I'm sure you've heard about this by now? How Newt wants to pay poor students to clean their own schools? I see that liberals and teachers unions are 'horrified' by the idea. Interesting thing is, as someone who went through elementary school in S Korea in the 1980's, I actually love the idea of having kids clean their own school campuses. Even though Newt is being demonized for this, I think it's a great idea. In fact, I say forget paying just the poorer students to help clean up. Make ALL kids help clean up (without PAY) like I used to in S Korea, the nation with 1st (or was it 2nd) K-12 education system. I see so much benefit out of this:
- Kids will get to study in dust free, cleaner classrooms. I've seen classrooms of inner city schools and bathrooms (imo Super Fund sites) and they've been getting WORSE and WORSE due to budget cuts. One or 2 janitors for an entire school where they can barely empty out the trash bins, let alone sweep out dust from the floor.
- Kids will actually KNOW why education matters. Guess what you will do if don't study? Do you want to clean out bathrooms or study and do something else? It was VERY REAL for me and also a big motivator for trying to study. I speak from experience as I used to help my parents who were janitors.
The Korean is a fairly reliable Democratic voter, and he will be so until Republicans change their disgraceful stance on immigrants. But the Korean still considers himself a fair-minded person, and he does find some Republican proposals resonant. Problem is that in most cases, those proposals do not go far enough.
For example, Republicans want to deny citizenship to illegal immigrants, because illegal immigrants harm America. Fair enough -- the Korean is above all a nationalist, and he does not wish harm on America. There is no question that at least some illegal immigrants harm America. But by that logic, shouldn't we deny citizenship to American citizens who harm America also? The Korean's preferred immigration policy is to make everyone in America take citizenship tests every two years, and those who fail will be treated like the way illegal immigrants are treated now. But will Republicans go for a logical extension of their own policy like this? Of course not.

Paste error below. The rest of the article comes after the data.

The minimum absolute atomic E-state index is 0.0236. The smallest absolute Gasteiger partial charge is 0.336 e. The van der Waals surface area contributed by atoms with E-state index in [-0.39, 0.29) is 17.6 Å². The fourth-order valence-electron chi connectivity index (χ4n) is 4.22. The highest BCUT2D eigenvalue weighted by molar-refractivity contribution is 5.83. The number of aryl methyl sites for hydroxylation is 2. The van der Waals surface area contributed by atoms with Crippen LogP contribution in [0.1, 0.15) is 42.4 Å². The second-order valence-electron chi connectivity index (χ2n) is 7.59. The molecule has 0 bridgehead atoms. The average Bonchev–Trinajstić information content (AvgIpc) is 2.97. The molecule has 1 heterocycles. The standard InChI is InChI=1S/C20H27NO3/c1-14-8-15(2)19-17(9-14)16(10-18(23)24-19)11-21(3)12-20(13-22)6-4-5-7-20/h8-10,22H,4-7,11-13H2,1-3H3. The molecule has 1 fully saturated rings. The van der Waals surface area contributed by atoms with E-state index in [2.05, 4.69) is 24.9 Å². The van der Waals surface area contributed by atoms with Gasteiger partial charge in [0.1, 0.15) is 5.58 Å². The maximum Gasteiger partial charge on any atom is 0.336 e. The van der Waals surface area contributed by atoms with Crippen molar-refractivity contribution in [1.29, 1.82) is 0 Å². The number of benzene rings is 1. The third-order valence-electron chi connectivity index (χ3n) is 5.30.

At any rate, like Paul, the Korean also likes Gingrich's idea -- as long as it is taken to its logical end point rather than cut off arbitrarily like Gingrich did. Why just poor children? And why pay them? In Korea, all school children (except first and second graders) are required to clean their own classroom and a designated area in a school, every day, throughout the school year. The Korean is not talking about tidying up the surroundings -- Korean students actually grab the mops and brooms (which are kept in a box in the backside of their classrooms) and clean. Schools usually have no more than one custodian, whose job is mainly to change light bulbs, replace broken windows, etc. One year, the Korean was assigned to a class which was assigned to clean the boy's bathroom, and it was not a pleasant affair.
(Aside: It must be noted that this system is possible because of the way Korean classes are set up. For the most part, Korean students are assigned to a single classroom shared with the same classmates for the entire year. The teachers for different subjects come to the class. This is in contrast to most American high schools, for example, in which the teachers stay in a certain classroom while the students move to take different subjects.)
Having the students clean their own school does have benefits, and the Korean is certain that those benefits will be even greater for the current generation of American students who have become soft in their prosperity. In addition to what Paul said, cleaning one's classroom builds camaraderie among classmates and a sense of responsibility and ownership for the school. It's a good idea. But the chances of this ever happening in America? The Korean will file this next to his preferred immigration policy and the Godfather offer that Japan should make.
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